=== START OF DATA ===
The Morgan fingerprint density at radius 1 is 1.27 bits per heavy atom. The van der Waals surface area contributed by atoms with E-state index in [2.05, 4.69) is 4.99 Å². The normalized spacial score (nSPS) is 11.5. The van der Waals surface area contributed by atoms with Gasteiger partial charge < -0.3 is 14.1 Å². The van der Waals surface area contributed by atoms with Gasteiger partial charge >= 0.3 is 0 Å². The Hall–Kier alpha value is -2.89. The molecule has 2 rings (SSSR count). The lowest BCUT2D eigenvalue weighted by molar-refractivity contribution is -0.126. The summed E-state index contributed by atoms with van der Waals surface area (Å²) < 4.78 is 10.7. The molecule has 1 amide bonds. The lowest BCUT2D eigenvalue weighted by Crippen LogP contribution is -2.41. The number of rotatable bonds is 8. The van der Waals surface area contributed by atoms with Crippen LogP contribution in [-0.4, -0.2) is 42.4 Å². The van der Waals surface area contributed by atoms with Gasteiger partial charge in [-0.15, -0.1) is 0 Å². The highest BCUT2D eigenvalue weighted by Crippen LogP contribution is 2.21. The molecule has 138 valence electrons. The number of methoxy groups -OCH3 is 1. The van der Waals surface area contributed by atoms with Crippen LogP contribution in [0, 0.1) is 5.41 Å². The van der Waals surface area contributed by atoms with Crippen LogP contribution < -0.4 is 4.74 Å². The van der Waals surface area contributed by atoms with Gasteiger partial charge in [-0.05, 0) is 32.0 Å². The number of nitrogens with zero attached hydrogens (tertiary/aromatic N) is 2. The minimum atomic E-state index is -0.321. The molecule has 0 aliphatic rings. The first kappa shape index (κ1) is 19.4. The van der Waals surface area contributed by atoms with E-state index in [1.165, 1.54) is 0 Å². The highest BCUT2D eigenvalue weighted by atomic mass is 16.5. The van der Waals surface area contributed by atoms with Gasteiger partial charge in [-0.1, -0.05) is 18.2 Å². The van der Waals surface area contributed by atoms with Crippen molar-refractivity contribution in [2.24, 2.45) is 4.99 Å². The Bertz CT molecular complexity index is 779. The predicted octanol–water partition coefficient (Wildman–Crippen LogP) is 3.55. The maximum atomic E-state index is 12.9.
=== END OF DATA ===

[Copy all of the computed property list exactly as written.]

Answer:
The Morgan fingerprint density at radius 1 is 1.27 bits per heavy atom. The van der Waals surface area contributed by atoms with E-state index in [2.05, 4.69) is 4.99 Å². The normalized spacial score (nSPS) is 11.5. The van der Waals surface area contributed by atoms with Gasteiger partial charge < -0.3 is 14.1 Å². The van der Waals surface area contributed by atoms with Gasteiger partial charge >= 0.3 is 0 Å². The Hall–Kier alpha value is -2.89. The molecule has 2 rings (SSSR count). The lowest BCUT2D eigenvalue weighted by molar-refractivity contribution is -0.126. The summed E-state index contributed by atoms with van der Waals surface area (Å²) < 4.78 is 10.7. The molecule has 1 amide bonds. The lowest BCUT2D eigenvalue weighted by Crippen LogP contribution is -2.41. The number of rotatable bonds is 8. The van der Waals surface area contributed by atoms with Crippen LogP contribution in [-0.4, -0.2) is 42.4 Å². The van der Waals surface area contributed by atoms with Gasteiger partial charge in [-0.15, -0.1) is 0 Å². The highest BCUT2D eigenvalue weighted by Crippen LogP contribution is 2.21. The molecule has 138 valence electrons. The number of methoxy groups -OCH3 is 1. The van der Waals surface area contributed by atoms with Crippen LogP contribution in [0, 0.1) is 5.41 Å². The van der Waals surface area contributed by atoms with Crippen LogP contribution < -0.4 is 4.74 Å². The van der Waals surface area contributed by atoms with Gasteiger partial charge in [-0.05, 0) is 32.0 Å². The number of nitrogens with zero attached hydrogens (tertiary/aromatic N) is 2. The minimum atomic E-state index is -0.321. The molecule has 0 aliphatic rings. The first kappa shape index (κ1) is 19.4. The van der Waals surface area contributed by atoms with E-state index in [1.165, 1.54) is 0 Å². The highest BCUT2D eigenvalue weighted by atomic mass is 16.5. The van der Waals surface area contributed by atoms with Gasteiger partial charge in [-0.1, -0.05) is 18.2 Å². The van der Waals surface area contributed by atoms with Crippen molar-refractivity contribution in [2.24, 2.45) is 4.99 Å². The Bertz CT molecular complexity index is 779. The predicted octanol–water partition coefficient (Wildman–Crippen LogP) is 3.55. The maximum atomic E-state index is 12.9.